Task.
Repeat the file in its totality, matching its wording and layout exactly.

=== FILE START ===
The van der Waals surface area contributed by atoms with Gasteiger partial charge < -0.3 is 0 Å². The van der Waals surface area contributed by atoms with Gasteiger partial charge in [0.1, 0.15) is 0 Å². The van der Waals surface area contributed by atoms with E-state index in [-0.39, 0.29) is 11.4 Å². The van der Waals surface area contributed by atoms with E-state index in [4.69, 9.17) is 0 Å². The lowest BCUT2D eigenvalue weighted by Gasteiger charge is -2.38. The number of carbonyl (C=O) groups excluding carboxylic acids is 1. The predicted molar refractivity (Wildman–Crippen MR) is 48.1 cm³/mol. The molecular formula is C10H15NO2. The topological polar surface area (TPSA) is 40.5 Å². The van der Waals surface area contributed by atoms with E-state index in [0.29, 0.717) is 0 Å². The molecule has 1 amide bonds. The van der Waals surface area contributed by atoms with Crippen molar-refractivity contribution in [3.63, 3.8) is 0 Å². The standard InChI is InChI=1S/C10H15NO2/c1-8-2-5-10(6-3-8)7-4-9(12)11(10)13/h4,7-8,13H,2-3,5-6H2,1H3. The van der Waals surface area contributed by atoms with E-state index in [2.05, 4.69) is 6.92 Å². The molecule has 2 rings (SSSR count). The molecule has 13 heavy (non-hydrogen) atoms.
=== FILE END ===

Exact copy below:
The van der Waals surface area contributed by atoms with Gasteiger partial charge < -0.3 is 0 Å². The van der Waals surface area contributed by atoms with Gasteiger partial charge in [0.1, 0.15) is 0 Å². The van der Waals surface area contributed by atoms with E-state index in [-0.39, 0.29) is 11.4 Å². The van der Waals surface area contributed by atoms with E-state index in [4.69, 9.17) is 0 Å². The lowest BCUT2D eigenvalue weighted by Gasteiger charge is -2.38. The number of carbonyl (C=O) groups excluding carboxylic acids is 1. The predicted molar refractivity (Wildman–Crippen MR) is 48.1 cm³/mol. The molecular formula is C10H15NO2. The topological polar surface area (TPSA) is 40.5 Å². The van der Waals surface area contributed by atoms with E-state index in [0.29, 0.717) is 0 Å². The molecule has 1 amide bonds. The van der Waals surface area contributed by atoms with Crippen molar-refractivity contribution in [3.63, 3.8) is 0 Å². The standard InChI is InChI=1S/C10H15NO2/c1-8-2-5-10(6-3-8)7-4-9(12)11(10)13/h4,7-8,13H,2-3,5-6H2,1H3. The van der Waals surface area contributed by atoms with E-state index in [2.05, 4.69) is 6.92 Å². The molecule has 2 rings (SSSR count). The molecule has 13 heavy (non-hydrogen) atoms.